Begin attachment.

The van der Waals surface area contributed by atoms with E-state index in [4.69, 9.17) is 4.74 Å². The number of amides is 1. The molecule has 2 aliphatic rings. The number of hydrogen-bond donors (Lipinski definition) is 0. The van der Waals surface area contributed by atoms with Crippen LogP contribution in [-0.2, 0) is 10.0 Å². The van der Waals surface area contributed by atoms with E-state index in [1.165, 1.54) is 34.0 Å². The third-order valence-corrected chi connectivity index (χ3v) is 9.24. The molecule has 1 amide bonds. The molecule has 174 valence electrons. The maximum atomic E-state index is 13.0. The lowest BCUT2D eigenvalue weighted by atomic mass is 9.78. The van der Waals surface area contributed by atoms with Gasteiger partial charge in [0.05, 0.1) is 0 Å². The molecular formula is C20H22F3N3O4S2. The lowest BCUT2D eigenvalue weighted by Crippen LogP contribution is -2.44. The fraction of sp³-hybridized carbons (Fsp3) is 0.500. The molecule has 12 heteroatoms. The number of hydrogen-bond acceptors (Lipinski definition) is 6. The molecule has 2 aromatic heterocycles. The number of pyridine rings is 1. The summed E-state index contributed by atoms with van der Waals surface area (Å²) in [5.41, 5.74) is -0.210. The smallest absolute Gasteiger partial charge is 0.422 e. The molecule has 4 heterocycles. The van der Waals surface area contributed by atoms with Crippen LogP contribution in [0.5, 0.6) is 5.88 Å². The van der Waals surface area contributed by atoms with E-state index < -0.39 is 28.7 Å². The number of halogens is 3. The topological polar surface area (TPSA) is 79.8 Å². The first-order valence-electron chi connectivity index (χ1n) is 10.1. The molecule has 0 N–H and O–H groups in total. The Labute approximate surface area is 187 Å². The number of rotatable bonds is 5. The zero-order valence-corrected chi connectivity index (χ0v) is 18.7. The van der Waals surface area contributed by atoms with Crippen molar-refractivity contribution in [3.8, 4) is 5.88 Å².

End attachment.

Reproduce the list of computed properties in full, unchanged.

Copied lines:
The van der Waals surface area contributed by atoms with E-state index in [4.69, 9.17) is 4.74 Å². The number of amides is 1. The molecule has 2 aliphatic rings. The number of hydrogen-bond donors (Lipinski definition) is 0. The van der Waals surface area contributed by atoms with Crippen LogP contribution in [-0.2, 0) is 10.0 Å². The van der Waals surface area contributed by atoms with E-state index in [1.165, 1.54) is 34.0 Å². The third-order valence-corrected chi connectivity index (χ3v) is 9.24. The molecule has 1 amide bonds. The molecule has 174 valence electrons. The maximum atomic E-state index is 13.0. The lowest BCUT2D eigenvalue weighted by atomic mass is 9.78. The van der Waals surface area contributed by atoms with Gasteiger partial charge in [0.05, 0.1) is 0 Å². The molecular formula is C20H22F3N3O4S2. The lowest BCUT2D eigenvalue weighted by Crippen LogP contribution is -2.44. The fraction of sp³-hybridized carbons (Fsp3) is 0.500. The molecule has 12 heteroatoms. The number of hydrogen-bond acceptors (Lipinski definition) is 6. The molecule has 2 aromatic heterocycles. The number of pyridine rings is 1. The summed E-state index contributed by atoms with van der Waals surface area (Å²) in [5.41, 5.74) is -0.210. The smallest absolute Gasteiger partial charge is 0.422 e. The molecule has 4 heterocycles. The van der Waals surface area contributed by atoms with Crippen LogP contribution in [0.5, 0.6) is 5.88 Å². The van der Waals surface area contributed by atoms with E-state index < -0.39 is 28.7 Å². The number of halogens is 3. The topological polar surface area (TPSA) is 79.8 Å². The first-order valence-electron chi connectivity index (χ1n) is 10.1. The molecule has 0 N–H and O–H groups in total. The Labute approximate surface area is 187 Å². The number of rotatable bonds is 5. The zero-order valence-corrected chi connectivity index (χ0v) is 18.7. The van der Waals surface area contributed by atoms with Crippen molar-refractivity contribution in [3.8, 4) is 5.88 Å².